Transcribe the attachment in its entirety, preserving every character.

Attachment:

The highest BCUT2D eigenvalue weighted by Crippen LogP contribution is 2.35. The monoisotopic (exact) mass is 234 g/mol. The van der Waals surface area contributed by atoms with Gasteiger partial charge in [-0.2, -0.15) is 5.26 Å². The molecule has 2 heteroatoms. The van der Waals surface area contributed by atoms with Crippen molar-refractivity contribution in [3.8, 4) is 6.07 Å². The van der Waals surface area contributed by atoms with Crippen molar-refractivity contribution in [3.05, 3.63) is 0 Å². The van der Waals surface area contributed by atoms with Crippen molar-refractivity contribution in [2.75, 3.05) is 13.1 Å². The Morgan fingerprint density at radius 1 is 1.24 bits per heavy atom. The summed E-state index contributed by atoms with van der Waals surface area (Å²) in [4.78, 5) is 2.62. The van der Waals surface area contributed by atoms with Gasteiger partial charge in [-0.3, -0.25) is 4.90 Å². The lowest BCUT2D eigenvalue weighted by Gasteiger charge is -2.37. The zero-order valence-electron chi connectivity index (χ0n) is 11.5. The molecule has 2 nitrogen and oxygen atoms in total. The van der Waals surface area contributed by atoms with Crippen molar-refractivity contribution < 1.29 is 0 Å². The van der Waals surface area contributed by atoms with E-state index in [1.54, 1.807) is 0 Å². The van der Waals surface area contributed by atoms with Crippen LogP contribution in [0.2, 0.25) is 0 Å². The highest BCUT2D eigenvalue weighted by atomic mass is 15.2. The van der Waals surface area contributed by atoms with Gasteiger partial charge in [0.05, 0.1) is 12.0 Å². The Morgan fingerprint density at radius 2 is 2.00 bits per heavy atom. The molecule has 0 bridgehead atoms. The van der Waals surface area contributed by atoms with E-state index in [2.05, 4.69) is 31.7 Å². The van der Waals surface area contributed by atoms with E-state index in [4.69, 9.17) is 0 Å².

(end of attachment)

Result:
The highest BCUT2D eigenvalue weighted by Crippen LogP contribution is 2.35. The monoisotopic (exact) mass is 234 g/mol. The van der Waals surface area contributed by atoms with Gasteiger partial charge in [-0.2, -0.15) is 5.26 Å². The molecule has 2 heteroatoms. The van der Waals surface area contributed by atoms with Crippen molar-refractivity contribution in [3.8, 4) is 6.07 Å². The van der Waals surface area contributed by atoms with Crippen molar-refractivity contribution in [3.05, 3.63) is 0 Å². The van der Waals surface area contributed by atoms with Crippen molar-refractivity contribution in [2.75, 3.05) is 13.1 Å². The Morgan fingerprint density at radius 1 is 1.24 bits per heavy atom. The summed E-state index contributed by atoms with van der Waals surface area (Å²) in [4.78, 5) is 2.62. The van der Waals surface area contributed by atoms with Gasteiger partial charge in [-0.3, -0.25) is 4.90 Å². The lowest BCUT2D eigenvalue weighted by Gasteiger charge is -2.37. The zero-order valence-electron chi connectivity index (χ0n) is 11.5. The molecule has 2 nitrogen and oxygen atoms in total. The van der Waals surface area contributed by atoms with Crippen molar-refractivity contribution < 1.29 is 0 Å². The van der Waals surface area contributed by atoms with E-state index in [1.54, 1.807) is 0 Å². The van der Waals surface area contributed by atoms with Crippen LogP contribution in [0.2, 0.25) is 0 Å². The highest BCUT2D eigenvalue weighted by atomic mass is 15.2. The van der Waals surface area contributed by atoms with Gasteiger partial charge in [0.05, 0.1) is 12.0 Å². The Morgan fingerprint density at radius 2 is 2.00 bits per heavy atom. The molecule has 0 bridgehead atoms. The van der Waals surface area contributed by atoms with E-state index in [2.05, 4.69) is 31.7 Å². The van der Waals surface area contributed by atoms with E-state index in [4.69, 9.17) is 0 Å².